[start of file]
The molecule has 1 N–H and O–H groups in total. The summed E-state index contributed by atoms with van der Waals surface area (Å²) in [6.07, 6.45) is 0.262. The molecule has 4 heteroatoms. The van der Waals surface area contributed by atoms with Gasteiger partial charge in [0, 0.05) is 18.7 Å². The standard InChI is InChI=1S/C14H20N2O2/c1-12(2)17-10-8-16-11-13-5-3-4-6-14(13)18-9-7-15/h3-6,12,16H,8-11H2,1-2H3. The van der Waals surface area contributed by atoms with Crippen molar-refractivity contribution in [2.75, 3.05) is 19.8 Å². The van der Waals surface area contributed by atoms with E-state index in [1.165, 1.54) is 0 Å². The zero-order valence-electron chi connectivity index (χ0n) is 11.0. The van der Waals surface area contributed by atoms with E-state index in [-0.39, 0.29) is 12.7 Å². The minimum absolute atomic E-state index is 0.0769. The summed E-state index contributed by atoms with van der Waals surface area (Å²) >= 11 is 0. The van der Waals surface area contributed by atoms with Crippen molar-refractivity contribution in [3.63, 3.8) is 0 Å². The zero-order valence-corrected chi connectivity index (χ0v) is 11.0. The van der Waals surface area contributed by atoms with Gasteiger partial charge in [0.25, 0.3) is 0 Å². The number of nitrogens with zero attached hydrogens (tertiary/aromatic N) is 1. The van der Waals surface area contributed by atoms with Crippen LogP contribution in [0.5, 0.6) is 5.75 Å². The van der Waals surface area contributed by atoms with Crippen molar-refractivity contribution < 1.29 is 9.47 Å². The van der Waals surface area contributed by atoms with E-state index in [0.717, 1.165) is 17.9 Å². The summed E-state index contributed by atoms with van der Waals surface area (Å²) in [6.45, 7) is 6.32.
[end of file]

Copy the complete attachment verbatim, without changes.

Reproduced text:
The molecule has 1 N–H and O–H groups in total. The summed E-state index contributed by atoms with van der Waals surface area (Å²) in [6.07, 6.45) is 0.262. The molecule has 4 heteroatoms. The van der Waals surface area contributed by atoms with Gasteiger partial charge in [0, 0.05) is 18.7 Å². The standard InChI is InChI=1S/C14H20N2O2/c1-12(2)17-10-8-16-11-13-5-3-4-6-14(13)18-9-7-15/h3-6,12,16H,8-11H2,1-2H3. The van der Waals surface area contributed by atoms with Crippen molar-refractivity contribution in [2.75, 3.05) is 19.8 Å². The van der Waals surface area contributed by atoms with E-state index in [1.165, 1.54) is 0 Å². The zero-order valence-electron chi connectivity index (χ0n) is 11.0. The van der Waals surface area contributed by atoms with E-state index in [-0.39, 0.29) is 12.7 Å². The minimum absolute atomic E-state index is 0.0769. The summed E-state index contributed by atoms with van der Waals surface area (Å²) >= 11 is 0. The van der Waals surface area contributed by atoms with Crippen molar-refractivity contribution in [3.63, 3.8) is 0 Å². The zero-order valence-corrected chi connectivity index (χ0v) is 11.0. The van der Waals surface area contributed by atoms with Gasteiger partial charge in [0.25, 0.3) is 0 Å². The number of nitrogens with zero attached hydrogens (tertiary/aromatic N) is 1. The van der Waals surface area contributed by atoms with Crippen LogP contribution in [0.5, 0.6) is 5.75 Å². The van der Waals surface area contributed by atoms with Crippen molar-refractivity contribution < 1.29 is 9.47 Å². The van der Waals surface area contributed by atoms with E-state index in [0.717, 1.165) is 17.9 Å². The summed E-state index contributed by atoms with van der Waals surface area (Å²) in [6.45, 7) is 6.32.